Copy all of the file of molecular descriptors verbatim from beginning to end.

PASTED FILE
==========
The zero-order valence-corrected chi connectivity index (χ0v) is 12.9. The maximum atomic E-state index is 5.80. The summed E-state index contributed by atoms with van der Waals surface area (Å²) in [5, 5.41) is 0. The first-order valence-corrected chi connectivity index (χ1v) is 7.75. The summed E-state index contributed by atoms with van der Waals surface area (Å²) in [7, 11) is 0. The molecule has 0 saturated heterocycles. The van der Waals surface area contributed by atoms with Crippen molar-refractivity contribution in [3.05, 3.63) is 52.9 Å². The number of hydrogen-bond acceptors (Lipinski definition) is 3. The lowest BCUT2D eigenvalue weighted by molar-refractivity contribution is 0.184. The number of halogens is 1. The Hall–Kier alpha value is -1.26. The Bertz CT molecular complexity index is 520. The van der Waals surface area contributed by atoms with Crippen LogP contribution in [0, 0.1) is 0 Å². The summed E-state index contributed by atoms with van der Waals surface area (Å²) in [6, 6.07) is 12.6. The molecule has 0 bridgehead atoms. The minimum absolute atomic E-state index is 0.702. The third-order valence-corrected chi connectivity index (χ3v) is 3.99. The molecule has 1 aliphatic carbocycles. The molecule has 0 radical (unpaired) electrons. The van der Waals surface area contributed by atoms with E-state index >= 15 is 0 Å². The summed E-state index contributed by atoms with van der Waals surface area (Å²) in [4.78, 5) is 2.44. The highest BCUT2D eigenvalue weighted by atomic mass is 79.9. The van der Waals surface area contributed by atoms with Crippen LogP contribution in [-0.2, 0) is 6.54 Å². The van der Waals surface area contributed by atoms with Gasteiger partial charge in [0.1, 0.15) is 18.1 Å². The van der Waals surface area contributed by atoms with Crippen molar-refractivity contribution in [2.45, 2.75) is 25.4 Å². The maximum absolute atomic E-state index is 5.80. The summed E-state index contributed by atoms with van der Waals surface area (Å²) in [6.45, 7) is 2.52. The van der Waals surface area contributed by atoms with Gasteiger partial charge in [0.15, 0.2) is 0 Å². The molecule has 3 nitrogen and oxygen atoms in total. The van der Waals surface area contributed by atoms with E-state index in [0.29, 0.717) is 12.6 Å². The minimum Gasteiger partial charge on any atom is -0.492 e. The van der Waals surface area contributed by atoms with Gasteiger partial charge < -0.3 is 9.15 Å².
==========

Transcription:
The zero-order valence-corrected chi connectivity index (χ0v) is 12.9. The maximum atomic E-state index is 5.80. The summed E-state index contributed by atoms with van der Waals surface area (Å²) in [5, 5.41) is 0. The first-order valence-corrected chi connectivity index (χ1v) is 7.75. The summed E-state index contributed by atoms with van der Waals surface area (Å²) in [7, 11) is 0. The molecule has 0 saturated heterocycles. The van der Waals surface area contributed by atoms with Crippen molar-refractivity contribution in [3.05, 3.63) is 52.9 Å². The number of hydrogen-bond acceptors (Lipinski definition) is 3. The lowest BCUT2D eigenvalue weighted by molar-refractivity contribution is 0.184. The number of halogens is 1. The Hall–Kier alpha value is -1.26. The Bertz CT molecular complexity index is 520. The van der Waals surface area contributed by atoms with Crippen LogP contribution in [0, 0.1) is 0 Å². The summed E-state index contributed by atoms with van der Waals surface area (Å²) in [6, 6.07) is 12.6. The molecule has 0 bridgehead atoms. The minimum absolute atomic E-state index is 0.702. The third-order valence-corrected chi connectivity index (χ3v) is 3.99. The molecule has 1 aliphatic carbocycles. The molecule has 0 radical (unpaired) electrons. The van der Waals surface area contributed by atoms with E-state index >= 15 is 0 Å². The summed E-state index contributed by atoms with van der Waals surface area (Å²) in [4.78, 5) is 2.44. The highest BCUT2D eigenvalue weighted by atomic mass is 79.9. The van der Waals surface area contributed by atoms with Crippen LogP contribution in [-0.2, 0) is 6.54 Å². The van der Waals surface area contributed by atoms with Gasteiger partial charge in [0.1, 0.15) is 18.1 Å². The van der Waals surface area contributed by atoms with Crippen molar-refractivity contribution in [2.45, 2.75) is 25.4 Å². The maximum absolute atomic E-state index is 5.80. The summed E-state index contributed by atoms with van der Waals surface area (Å²) in [6.45, 7) is 2.52. The van der Waals surface area contributed by atoms with Gasteiger partial charge in [0.15, 0.2) is 0 Å². The molecule has 3 nitrogen and oxygen atoms in total. The van der Waals surface area contributed by atoms with E-state index in [0.29, 0.717) is 12.6 Å². The minimum Gasteiger partial charge on any atom is -0.492 e. The van der Waals surface area contributed by atoms with Gasteiger partial charge < -0.3 is 9.15 Å².